Cleavage Definition: Simply stated cleavage is the very simple form of division of cells. It is mainly the cytoplasmic division of the cells. In the case of developmental biology, cleavage is the division of cells in the early embryo - the zygote.
Mitosis Definition: Mitosis is an entire process of cell division where a parent cell divides into daughter cells. It is a stage of the cell cycle divided into five phases that include the replication of the DNA, and subsequent division of the nucleic acid material with the division of the cytoplasm resulting in two daughter cells.
From the given cleavage definition above, cleavage meaning in science clearly means a simple division of cells. In a more crude manner, the cleavage definition is the breaking of the cytoplasm of the cell into two new cytoplasms of two new cells. Thus, when asked to define cleavage, it can always be defined as the cytoplasmic division of all of types cells, be it animal cell, plant cell, prokaryotic cell or eukaryotic cell.
There are four types of cleavage of the cells. They are given below:
Determinate: In this type of cleavage, the daughter cells or the divided cells don't have the capacity to fully generate an individual organism. Instead, all the divided cells combined have the potential to fully generate an individual organism or are part of the whole organism. For example, the division of the cells while the transformation of the zygote to the blastomere stage takes place. All the cells of a zygote together form an embryo while only a single cell out of all of them does not make up the embryo.
Indeterminate: In this type of cleavage, the daughter cells or the divided cells have the capability to fully generate an individual organism. This type of cleavage is part of not only the reproductive process of many unicellular eukaryotic and prokaryotic organisms but also of the cell cycle division process of mitosis. Examples include the cleavage in the reproduction of amoeba, bacteria, etc.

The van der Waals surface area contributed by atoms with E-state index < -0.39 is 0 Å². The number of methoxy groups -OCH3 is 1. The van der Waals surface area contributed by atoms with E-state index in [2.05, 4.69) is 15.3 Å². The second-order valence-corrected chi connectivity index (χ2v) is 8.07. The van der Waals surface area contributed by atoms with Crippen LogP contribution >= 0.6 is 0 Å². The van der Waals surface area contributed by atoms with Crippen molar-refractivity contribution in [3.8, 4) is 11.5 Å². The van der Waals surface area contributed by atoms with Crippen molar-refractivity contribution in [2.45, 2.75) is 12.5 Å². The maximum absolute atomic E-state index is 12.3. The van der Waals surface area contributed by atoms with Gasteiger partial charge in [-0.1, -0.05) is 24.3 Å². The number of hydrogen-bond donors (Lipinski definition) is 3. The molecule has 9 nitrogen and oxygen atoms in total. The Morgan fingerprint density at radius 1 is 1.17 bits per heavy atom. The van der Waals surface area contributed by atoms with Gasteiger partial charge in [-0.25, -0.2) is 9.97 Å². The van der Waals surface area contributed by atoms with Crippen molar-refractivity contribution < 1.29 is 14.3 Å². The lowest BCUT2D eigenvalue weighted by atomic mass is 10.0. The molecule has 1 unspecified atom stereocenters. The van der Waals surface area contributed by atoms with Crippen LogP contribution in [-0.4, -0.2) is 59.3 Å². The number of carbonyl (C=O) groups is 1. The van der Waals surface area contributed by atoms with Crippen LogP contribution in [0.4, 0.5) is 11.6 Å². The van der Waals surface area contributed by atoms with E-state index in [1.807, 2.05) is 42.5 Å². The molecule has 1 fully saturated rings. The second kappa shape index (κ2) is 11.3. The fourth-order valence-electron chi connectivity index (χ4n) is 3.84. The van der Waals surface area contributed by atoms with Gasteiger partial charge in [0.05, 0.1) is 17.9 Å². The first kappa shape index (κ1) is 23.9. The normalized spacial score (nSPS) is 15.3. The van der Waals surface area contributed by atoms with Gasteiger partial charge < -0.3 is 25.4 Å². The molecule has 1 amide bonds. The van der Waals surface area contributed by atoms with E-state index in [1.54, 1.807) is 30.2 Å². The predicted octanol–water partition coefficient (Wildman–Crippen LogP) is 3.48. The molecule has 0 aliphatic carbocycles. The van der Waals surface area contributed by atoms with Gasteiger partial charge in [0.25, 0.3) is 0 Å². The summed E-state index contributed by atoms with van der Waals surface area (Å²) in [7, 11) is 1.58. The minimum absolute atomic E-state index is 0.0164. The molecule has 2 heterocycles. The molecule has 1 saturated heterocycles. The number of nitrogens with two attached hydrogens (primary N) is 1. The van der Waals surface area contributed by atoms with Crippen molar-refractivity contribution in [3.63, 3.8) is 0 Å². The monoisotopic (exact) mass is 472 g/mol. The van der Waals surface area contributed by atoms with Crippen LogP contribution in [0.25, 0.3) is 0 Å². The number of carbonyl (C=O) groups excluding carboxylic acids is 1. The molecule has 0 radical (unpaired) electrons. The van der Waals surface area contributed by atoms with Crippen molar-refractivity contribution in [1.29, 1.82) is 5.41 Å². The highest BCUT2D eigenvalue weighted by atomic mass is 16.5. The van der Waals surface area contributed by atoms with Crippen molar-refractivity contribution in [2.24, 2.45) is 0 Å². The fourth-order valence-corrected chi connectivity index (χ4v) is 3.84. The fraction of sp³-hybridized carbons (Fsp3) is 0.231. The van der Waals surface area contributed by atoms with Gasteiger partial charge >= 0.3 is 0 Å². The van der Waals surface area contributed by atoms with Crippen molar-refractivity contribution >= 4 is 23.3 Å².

Holoblastic: In this type of cleavage, the zygote and blastomeres are completely divided during the cleavage. So, after every cleavage, the number of blastomeres doubles in number. When a large concentration of the yolk is absent then the cells with the small and even distribution of the yolk - isolecithal cells or the cells with a moderate concentration of yolk (in gradient distribution) - mesolecithal or microlecithal cells, show four types of cleavage: bilateral (simple bisection into two halves of a single cell around a central axis), radial (cleavage along the spindle axis which are parallel or at right angles to the polar angles of the dividing cells), rotation (an equatorial division of one daughter cell and a meridional division of another daughter cell) and spiral cleavage.
Meroblastic: This type of cleavage occurs when a large concentration of yolk is present in the cells. Because of the large concentration of the yolk the cells can undergo partial cleavage which is called meroblastic cleavage.
The diagram below shows the types of holoblastic and meroblastic explaining cleavage meaning in science.